The question of what to include is a constant challenge to those given the responsibility of education, whether writing at the level of a national curriculum or the departmental scheme of work. Dan Lyndon and his department have been rethinking inclusion in history. In any school, representative history is essential...

    Click to view
  • Music, blood and terror: making emotive and controversial history matter

    Article

    Lomas and Wrenn, co-authors and compilers of the Historical Association’s DfES-funded T.E.A.C.H 3-19 Report (Teaching Emotive and Controversial History), explore further ideas and examples of good practice from issues arising out of the report’s conclusions. Lomas and Wrenn propose five distinct categories of emotive and controversial history that further develop...

    Click to view
  • New, Novice or Nervous? 173: including BME history in the curriculum

    Article

    This page is for those new to the published writings of history teachers. Each problem you wrestle with, other teachers have wrestled with too. Quick fixes don’t exist. But in others’ writing, you’ll find something better: conversations in which history teachers have debated or tackled your problems – conversations which any history teacher...

    Click to view
  • No more ‘doing’ diversity

    Article

    Catherine Priggs and her history department colleagues were increasingly concerned that their curriculum was too narrow. They feared that major areas of history were being left out and that many of their own pupils were not seeing themselves, in their various ethnic, cultural and world identities, in the past. Priggs...

    Click to view
  • Nutshell 135: The challenge of analysing 'difference'

    Article

    Hello Nutshell. What's all this stuff in the NC Attainment Target about ‘nature', ‘extent' and ‘interplay' of diversity? The trick is to look behind the word ‘diversity'. Then it all makes sense...

    Click to view
  • Polychronicon 113: slavery in 20th-century America

    Article

    Polychronicon was a fourteenth-century chronicle that brought together much of the knowledge of its own age. Our Polychronicon in Teaching History is a regular feature helping school history teachers to update their subject knowledge, with special emphasis on recent historiography and changing interpretation. This edition of 'Polychronicon' is on 'Interpreting...

    Click to view
  • Polychronicon 173: From American Indians to Native Americans

    Article

    Few sub-fields of American history have undergone as many changes over time as the study of Native Americans/American Indians. While nineteenth- and early twentieth-century historians portrayed Native Americans as savage barbarians or ignored them entirely, late twentieth-century historians portrayed them as victims of circumstance and aggressive European conquest. Today, modern...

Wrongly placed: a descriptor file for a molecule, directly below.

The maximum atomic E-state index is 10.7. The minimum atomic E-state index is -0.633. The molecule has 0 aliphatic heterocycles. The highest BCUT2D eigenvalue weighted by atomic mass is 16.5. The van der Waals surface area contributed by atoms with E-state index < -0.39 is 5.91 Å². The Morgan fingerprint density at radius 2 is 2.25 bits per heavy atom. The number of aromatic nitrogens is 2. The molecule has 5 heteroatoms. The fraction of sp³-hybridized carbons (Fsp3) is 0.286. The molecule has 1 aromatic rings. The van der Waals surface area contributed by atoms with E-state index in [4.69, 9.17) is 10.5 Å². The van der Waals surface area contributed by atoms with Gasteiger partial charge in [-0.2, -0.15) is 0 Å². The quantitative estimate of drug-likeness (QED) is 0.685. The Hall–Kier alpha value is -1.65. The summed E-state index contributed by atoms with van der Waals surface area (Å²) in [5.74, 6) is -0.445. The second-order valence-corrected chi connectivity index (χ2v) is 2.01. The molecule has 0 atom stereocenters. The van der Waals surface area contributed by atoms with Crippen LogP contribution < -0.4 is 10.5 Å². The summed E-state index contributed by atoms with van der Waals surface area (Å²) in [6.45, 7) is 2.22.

Click to view
  • PowerPoint presentation on developing ways to mainstream Black and Asian British history

    Article

    A new PowerPoint presentation by Dan Lydon on developing ways to mainstream Black and Asian British history in the secondary classroom...Click the link below to open the presentation>>>

    Click to view
  • Seeing a different picture: exploring migration through the lens of history

    Article

    Rosie Sheldrake and Dale Banham here share the results of their desire to use the curriculum changes which are upon us to do something which they had intended for some time. Their modern world study was about war and more war, and they had neglected the social and cultural aspects...

    Click to view
  • Seeing a different picture: exploring migration through the lens of history

    Article

    Rosie Sheldrake and Dale Banham here share the results of their desire to use the curriculum changes which are upon us to do something which they had intended for some time. Their modern world study was about war and more war, and they had neglected the social and cultural aspects...

    Click to view
  • Sharing The Past: Northamptonshire's Black History

    Article

    Northamptonshire Black History Association Pub 2008; ISBN:978 0 9557139 1 0; £12.95 [+£2.30 p and p] from: NBHA, Doddridge Centre, 109 St James Road, Northampton, NN5 5LD. How fortunate Northamptonshire history teachers are! With the current emphasis on community cohesion and diversity in the New Secondary Curriculum, they are presented...

    Click to view
  • Teaching History 135: To They or Not To They

    Article

    Drilling down: how one history department is working towards progression in pupils' thinking about diversity across Years 7, 8 and 9, Were industrial towns ‘death-traps'? Year 9 learn to question generalisations and to challenge their preconceptions about the ‘boring' 19th century, Bringing psychology into history: why do some stories disappear?...

    Click to view